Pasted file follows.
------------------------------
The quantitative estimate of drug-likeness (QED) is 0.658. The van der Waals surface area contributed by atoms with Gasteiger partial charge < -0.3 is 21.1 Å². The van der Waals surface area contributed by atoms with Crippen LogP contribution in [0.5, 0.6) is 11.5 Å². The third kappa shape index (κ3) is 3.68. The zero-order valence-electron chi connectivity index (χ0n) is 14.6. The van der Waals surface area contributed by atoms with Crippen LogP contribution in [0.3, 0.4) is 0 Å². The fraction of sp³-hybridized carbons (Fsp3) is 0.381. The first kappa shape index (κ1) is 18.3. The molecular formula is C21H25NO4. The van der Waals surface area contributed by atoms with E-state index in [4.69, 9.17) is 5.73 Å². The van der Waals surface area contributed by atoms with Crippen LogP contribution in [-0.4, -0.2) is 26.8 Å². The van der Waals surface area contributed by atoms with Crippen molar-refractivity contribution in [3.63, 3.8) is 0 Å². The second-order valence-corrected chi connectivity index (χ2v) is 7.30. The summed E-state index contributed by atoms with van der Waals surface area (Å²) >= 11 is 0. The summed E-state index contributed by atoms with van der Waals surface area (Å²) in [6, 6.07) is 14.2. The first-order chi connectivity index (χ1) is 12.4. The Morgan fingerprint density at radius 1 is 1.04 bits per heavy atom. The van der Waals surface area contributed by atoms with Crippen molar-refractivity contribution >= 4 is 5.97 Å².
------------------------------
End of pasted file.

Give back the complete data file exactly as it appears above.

The quantitative estimate of drug-likeness (QED) is 0.658. The van der Waals surface area contributed by atoms with Gasteiger partial charge < -0.3 is 21.1 Å². The van der Waals surface area contributed by atoms with Crippen LogP contribution in [0.5, 0.6) is 11.5 Å². The third kappa shape index (κ3) is 3.68. The zero-order valence-electron chi connectivity index (χ0n) is 14.6. The van der Waals surface area contributed by atoms with Crippen LogP contribution in [0.3, 0.4) is 0 Å². The fraction of sp³-hybridized carbons (Fsp3) is 0.381. The first kappa shape index (κ1) is 18.3. The molecular formula is C21H25NO4. The van der Waals surface area contributed by atoms with E-state index in [4.69, 9.17) is 5.73 Å². The van der Waals surface area contributed by atoms with Crippen LogP contribution in [-0.4, -0.2) is 26.8 Å². The van der Waals surface area contributed by atoms with Crippen molar-refractivity contribution in [3.63, 3.8) is 0 Å². The second-order valence-corrected chi connectivity index (χ2v) is 7.30. The summed E-state index contributed by atoms with van der Waals surface area (Å²) >= 11 is 0. The summed E-state index contributed by atoms with van der Waals surface area (Å²) in [6, 6.07) is 14.2. The first-order chi connectivity index (χ1) is 12.4. The Morgan fingerprint density at radius 1 is 1.04 bits per heavy atom. The van der Waals surface area contributed by atoms with Crippen molar-refractivity contribution >= 4 is 5.97 Å².